Why P.G. Wodehouse Is The Funniest Author In The English Language
December 11, 2017
Pelham Grenville Wodehouse, or as he is popularly known, P.G. Wodehouse, is widely regarded as one of the funniest authors in the English language. Whenever I read his work, I am reminded of the Hindi poet Nirbhay Hathrasee, whose opening lines at any recital were, “Shabdon ke sevak, arthon ke swami, Nirbhay naam hamara hain”. Simply translated, this means “the server of words, the master of meaning, my name is Nirbhay”. Wodehouse, even at his simplest, is this server and master rolled into one.
In an introduction to Summer Moonshine, P.G. Wodehouse said, “A certain critic – for such men, I regret to say, do exist – made the nasty remark about my last novel that it contained ‘all the old Wodehouse characters under different names’. He has probably now been eaten by bears… but if he still survives he will not be able to make a similar charge against Summer Lightning. With my superior intelligence, I have outgeneraled the man by putting in all the old Wodehouse characters under the same names. Pretty silly it will make him feel, I rather fancy.”
No wonder then that the magazine Punch noted: “To criticize Wodehouse is like taking a spade to a soufflé.”
I will use just one of the genius’ books to illustrate his language, his wit, and his setting of scenes – Uncle Dynamite. Published in 1948, Uncle Dynamite is set in the world of Blandings Castle with a cast of delightful characters.
The eponymous Uncle Dynamite in the book is the notorious Lord Frederick Altamont Cornwallis Twistleton, 5th Earl of Ickenham, beloved by most, and feared by some. While his intentions are good (“Help is a thing I am always glad to be of.”), he unwittingly creates chaos wherever he goes. However, he is, without doubt, one of the most endearing characters in literature.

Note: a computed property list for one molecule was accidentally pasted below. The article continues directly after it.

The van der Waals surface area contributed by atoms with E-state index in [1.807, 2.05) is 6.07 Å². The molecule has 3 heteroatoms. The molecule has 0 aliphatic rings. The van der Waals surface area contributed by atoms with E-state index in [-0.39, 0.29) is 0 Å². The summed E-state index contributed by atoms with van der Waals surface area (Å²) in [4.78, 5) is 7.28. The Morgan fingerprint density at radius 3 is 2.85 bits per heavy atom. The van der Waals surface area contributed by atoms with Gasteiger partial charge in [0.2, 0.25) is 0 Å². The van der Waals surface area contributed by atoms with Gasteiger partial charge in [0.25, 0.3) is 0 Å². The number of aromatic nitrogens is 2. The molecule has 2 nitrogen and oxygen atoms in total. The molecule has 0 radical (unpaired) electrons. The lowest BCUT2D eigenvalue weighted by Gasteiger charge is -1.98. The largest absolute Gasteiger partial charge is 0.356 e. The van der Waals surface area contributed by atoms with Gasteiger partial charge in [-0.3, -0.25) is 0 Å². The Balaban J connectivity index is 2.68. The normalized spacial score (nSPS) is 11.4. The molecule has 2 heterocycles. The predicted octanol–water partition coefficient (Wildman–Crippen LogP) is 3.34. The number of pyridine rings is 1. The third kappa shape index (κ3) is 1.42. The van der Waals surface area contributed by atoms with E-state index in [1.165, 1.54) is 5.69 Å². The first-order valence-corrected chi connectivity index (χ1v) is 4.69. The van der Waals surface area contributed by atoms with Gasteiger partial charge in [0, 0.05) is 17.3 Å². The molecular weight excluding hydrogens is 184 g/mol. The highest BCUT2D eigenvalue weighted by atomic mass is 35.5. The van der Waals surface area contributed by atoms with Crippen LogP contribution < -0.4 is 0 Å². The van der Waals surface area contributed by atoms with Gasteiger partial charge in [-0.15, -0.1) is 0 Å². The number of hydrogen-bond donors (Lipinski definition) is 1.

Wodehouse’s descriptions of his cast display his expertise in a most humourous way:
- Sir Aylmer Bostock – chairman of the local bench of magistrates, natural protector of constables who faces the dregs of the underworld. His ‘mental attitude, even under the most favourable conditions, resembles that of a trapped cinnamon bear’.
Which author is able to think of a cinnamon bear of all animals to liken it to a character in his book? By saying ‘under favourable conditions, one can imagine that in unfavourable ones, the mental attitude would be that of a grizzly!
- Hermione Bostock – Sir Aylmer’s daughter who frequently ‘did something odd with her teeth which may have been that “grinding” we read about. Another endearing quality she had was the ability, when angered, to ‘shoot little jets of flame from her nostrils’.
The words create such a vivid picture – this slip of a girl transforms into a dragon, but retains the delicacy of her breed, as she only shoots little jets of flames.
In one scene, Constable Harold Potter (who ‘generally pauses by the pond when on my beat, spitting and thinking’) reports his suspicion to Sir Bostock – “He stepped forward, a glazed look coming into his eyes, the look they always assumed when he was giving evidence in court. His gaze was directed some two feet above Sir Aylmer’s head, seemingly addressed to a bodiless spirit hovering over the scene”.
Not only does the reader conjure up the scene in his head, he also realises that the reason for Potter to look above Aylmer’s head is that he wishes no eye contact. Lines like these, besides being entertaining, give us a glimpse into the psyche of the character and develop it in a subtle, nuanced way.